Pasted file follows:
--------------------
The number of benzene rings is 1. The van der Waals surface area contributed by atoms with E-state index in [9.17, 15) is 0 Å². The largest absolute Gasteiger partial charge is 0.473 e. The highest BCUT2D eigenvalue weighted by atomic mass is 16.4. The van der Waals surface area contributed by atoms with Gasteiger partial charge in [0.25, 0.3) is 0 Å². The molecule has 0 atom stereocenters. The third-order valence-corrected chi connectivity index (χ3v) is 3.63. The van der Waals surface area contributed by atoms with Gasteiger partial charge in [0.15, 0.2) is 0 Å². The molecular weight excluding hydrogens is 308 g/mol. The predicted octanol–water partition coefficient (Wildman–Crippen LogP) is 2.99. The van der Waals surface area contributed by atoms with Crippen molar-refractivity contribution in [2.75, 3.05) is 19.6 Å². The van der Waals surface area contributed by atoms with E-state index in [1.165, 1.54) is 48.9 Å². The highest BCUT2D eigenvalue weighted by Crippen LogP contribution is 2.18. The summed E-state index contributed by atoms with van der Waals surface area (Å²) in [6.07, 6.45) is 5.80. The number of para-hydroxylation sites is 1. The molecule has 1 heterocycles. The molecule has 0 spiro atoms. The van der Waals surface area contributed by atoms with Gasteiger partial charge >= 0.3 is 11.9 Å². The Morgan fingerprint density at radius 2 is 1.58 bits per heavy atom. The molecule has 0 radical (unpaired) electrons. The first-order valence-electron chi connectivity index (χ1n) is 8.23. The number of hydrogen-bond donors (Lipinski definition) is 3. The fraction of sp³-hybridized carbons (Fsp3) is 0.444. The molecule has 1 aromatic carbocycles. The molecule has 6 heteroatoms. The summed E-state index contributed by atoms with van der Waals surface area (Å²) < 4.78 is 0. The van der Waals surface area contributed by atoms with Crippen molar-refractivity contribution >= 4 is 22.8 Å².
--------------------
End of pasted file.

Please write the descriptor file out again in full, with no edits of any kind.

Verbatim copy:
The number of benzene rings is 1. The van der Waals surface area contributed by atoms with E-state index in [9.17, 15) is 0 Å². The largest absolute Gasteiger partial charge is 0.473 e. The highest BCUT2D eigenvalue weighted by atomic mass is 16.4. The van der Waals surface area contributed by atoms with Gasteiger partial charge in [0.25, 0.3) is 0 Å². The molecule has 0 atom stereocenters. The third-order valence-corrected chi connectivity index (χ3v) is 3.63. The van der Waals surface area contributed by atoms with Gasteiger partial charge in [0.15, 0.2) is 0 Å². The molecular weight excluding hydrogens is 308 g/mol. The predicted octanol–water partition coefficient (Wildman–Crippen LogP) is 2.99. The van der Waals surface area contributed by atoms with Crippen molar-refractivity contribution in [2.75, 3.05) is 19.6 Å². The van der Waals surface area contributed by atoms with E-state index in [1.165, 1.54) is 48.9 Å². The highest BCUT2D eigenvalue weighted by Crippen LogP contribution is 2.18. The summed E-state index contributed by atoms with van der Waals surface area (Å²) in [6.07, 6.45) is 5.80. The number of para-hydroxylation sites is 1. The molecule has 1 heterocycles. The molecule has 0 spiro atoms. The van der Waals surface area contributed by atoms with Gasteiger partial charge >= 0.3 is 11.9 Å². The Morgan fingerprint density at radius 2 is 1.58 bits per heavy atom. The molecule has 0 radical (unpaired) electrons. The first-order valence-electron chi connectivity index (χ1n) is 8.23. The number of hydrogen-bond donors (Lipinski definition) is 3. The fraction of sp³-hybridized carbons (Fsp3) is 0.444. The molecule has 1 aromatic carbocycles. The molecule has 6 heteroatoms. The summed E-state index contributed by atoms with van der Waals surface area (Å²) < 4.78 is 0. The van der Waals surface area contributed by atoms with Crippen molar-refractivity contribution >= 4 is 22.8 Å².